There is an intended irony in the very title of Manan Ahmed Asif’s book. A Book of Conquest: The Chachnama and Muslim Origins in South Asia that has long been synonymous with the Chachnama, has as its key event, the story of Islam’s origins in South Asia. It is a story – for all its later retellings – that remains unchanged in its essence.
In middle-grade textbooks in Pakistan’s revised history syllabus, for instance, the story goes somewhat this way:
Long ago, the Arabs had trade relations with Sarandip (Sri Lanka); there were Arab settlements on the island as well. When the traders died, Sarandip’s kind ruler requisitioned ships to send the womenfolk and children back to Arabia. However, at the port of Debal in Sindh, the ships were set upon by pirates. Those who did escape, narrated their plight to the Umayyad caliph at Baghdad, Hajjaj bin Yousuf. The Caliph sent the young commander, Mohammad bin Qasim, to punish Sindh. The latter’s conquests established the just rule of Islam.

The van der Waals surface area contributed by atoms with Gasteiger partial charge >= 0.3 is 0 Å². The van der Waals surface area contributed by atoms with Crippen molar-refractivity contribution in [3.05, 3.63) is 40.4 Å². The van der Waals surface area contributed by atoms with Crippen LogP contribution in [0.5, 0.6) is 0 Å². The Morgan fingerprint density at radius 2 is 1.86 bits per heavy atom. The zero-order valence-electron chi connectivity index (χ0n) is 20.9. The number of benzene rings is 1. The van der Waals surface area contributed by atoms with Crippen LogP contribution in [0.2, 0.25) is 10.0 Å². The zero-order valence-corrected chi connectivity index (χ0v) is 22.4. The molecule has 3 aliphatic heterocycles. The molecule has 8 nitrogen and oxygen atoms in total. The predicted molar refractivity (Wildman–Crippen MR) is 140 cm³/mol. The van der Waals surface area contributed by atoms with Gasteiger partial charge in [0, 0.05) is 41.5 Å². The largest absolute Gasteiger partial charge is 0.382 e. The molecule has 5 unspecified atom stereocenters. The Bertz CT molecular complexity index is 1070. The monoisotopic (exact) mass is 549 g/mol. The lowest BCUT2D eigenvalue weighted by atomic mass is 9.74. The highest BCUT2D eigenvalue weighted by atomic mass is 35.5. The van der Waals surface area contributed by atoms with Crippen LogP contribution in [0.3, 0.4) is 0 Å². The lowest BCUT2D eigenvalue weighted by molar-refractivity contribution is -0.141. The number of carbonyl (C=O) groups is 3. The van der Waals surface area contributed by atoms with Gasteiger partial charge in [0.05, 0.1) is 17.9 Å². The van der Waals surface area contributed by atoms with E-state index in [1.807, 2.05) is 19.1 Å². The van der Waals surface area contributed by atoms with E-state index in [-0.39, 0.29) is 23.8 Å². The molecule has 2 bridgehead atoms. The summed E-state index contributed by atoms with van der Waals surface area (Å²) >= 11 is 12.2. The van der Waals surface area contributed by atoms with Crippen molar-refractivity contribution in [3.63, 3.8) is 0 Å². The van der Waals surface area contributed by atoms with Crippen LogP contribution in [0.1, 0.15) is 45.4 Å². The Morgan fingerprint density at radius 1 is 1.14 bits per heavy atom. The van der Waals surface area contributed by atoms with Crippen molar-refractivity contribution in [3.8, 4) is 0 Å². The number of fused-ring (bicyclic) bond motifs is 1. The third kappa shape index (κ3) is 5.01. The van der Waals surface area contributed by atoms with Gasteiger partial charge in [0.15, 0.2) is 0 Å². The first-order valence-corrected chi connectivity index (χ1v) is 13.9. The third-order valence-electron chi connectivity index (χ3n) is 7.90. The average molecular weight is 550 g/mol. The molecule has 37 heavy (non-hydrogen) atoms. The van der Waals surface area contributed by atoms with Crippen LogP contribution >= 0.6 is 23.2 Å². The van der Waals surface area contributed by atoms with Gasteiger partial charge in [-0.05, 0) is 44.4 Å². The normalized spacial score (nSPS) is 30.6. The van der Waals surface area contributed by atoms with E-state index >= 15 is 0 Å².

In a slightly different version, middle school textbooks in India have the same historical tale. The story of Mohammad bin Qasim’s expeditions and conquest of Sindh had its full elaboration in the colonial times, following the British conquest of Sindh in 1843; a story that was then traced back to the Chachnama.
A misunderstood book